But this ingenious system is to recoup energy as you’re driving the vehicle, as explained earlier. This system enables the conversion of some kinetic energy into electrical energy, transferred and stored in the car’s battery.

The regenerative braking mechanism is an innovative way of keeping your vehicle going, mainly when plying routes where you often use the brakes. It is not considered a feasible technology to allow the car to charge while driving entirely. Regarding this, people also pop questions about how electric vehicles charge their batteries.

How do electric vehicles charge their batteries?

The question of technology is to be reasoned at most when addressing how electric vehicles charge their batteries.

As someone who owns a hybrid car, it is no new thing that your vehicle can already self-charge using the regenerative braking system whereby the electric motor is instantly prompted to enter a “generator mode.” once you press on the brake.

At such a point, energy to be sent to the car wheels will be transferred to the generator through their rotation such that some kinetic energy is captured and stored.

Electric vehicles must be plugged into a wall outlet or charging equipment to charge their batteries as they are designed with a large traction battery pack to power the electric motor.

How do electric cars charge on the road?

Aside from the mechanizations discussed above, another concept on how electric cars charge on the road is the use of solar panels fixed on the car’s surface to generate energy to maintain constant charge as you drive on the road.

Some automotive giants are at the core of creating viable solar-powered cars that should be spearheading the innovation on street-ready vehicles.

When it comes to electric cars charging themselves, there are pretty many great ideas out there. There are still miles to cover to bring out these ideas into realization, but for every innovation in the E.V. industry, it is a step in the right direction towards such a goal.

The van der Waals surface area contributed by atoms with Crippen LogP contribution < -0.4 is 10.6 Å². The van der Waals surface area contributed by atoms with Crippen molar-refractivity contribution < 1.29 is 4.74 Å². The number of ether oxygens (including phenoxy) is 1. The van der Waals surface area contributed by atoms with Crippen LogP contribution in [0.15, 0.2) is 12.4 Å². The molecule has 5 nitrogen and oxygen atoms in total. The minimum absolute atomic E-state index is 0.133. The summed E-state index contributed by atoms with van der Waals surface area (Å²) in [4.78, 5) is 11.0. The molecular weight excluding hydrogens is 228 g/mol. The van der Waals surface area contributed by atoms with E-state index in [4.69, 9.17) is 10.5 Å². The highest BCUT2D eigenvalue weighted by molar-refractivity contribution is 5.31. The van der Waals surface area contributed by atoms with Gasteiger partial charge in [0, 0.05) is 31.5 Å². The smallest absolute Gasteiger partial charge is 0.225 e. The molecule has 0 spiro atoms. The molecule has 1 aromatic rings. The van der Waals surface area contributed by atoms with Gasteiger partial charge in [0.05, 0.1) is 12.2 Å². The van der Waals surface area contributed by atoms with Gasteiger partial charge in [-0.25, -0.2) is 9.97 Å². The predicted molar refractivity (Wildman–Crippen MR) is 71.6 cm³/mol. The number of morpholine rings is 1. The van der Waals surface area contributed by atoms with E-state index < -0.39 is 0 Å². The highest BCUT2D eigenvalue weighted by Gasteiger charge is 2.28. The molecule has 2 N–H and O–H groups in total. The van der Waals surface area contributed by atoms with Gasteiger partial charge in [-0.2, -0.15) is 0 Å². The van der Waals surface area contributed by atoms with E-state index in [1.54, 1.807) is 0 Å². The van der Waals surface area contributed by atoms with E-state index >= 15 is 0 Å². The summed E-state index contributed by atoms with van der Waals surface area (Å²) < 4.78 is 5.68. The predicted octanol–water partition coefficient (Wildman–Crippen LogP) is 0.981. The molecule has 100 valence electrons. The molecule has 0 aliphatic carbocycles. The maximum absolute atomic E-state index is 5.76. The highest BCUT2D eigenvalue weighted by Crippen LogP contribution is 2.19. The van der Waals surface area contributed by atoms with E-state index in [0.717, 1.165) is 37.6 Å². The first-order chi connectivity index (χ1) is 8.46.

Wrapping up

There are many innovations, ideas, and curiosity around electric car charging solutions today. One of the common questions is whether electric cars use alternators and why so (if not).

So far, we’ve understood how alternators work in automotive, why they are not required in electric vehicles, as well as how E.V.s generate power to run their electric accessories and charge their standard 12V battery.

Discussing the charging of electric cars and how it gets faster and simpler than before is always interesting, especially when the concept of emerging technology is brought to light. What else triggers your curiosity about the mechanism of electric cars?



Jimmy Mitchell is an electric vehicle aficionado who has been following the space since Tesla first hit the scene. A longtime proponent of sustainable transportation, Jimmy was one of the first to buy a Tesla 3 as soon as it came out. He loves nothing more than helping others learn about and enjoy the benefits of electric vehicles. When he's not evangelizing about EVs, Jimmy enjoys spending time with his family and travelling throughout south east asia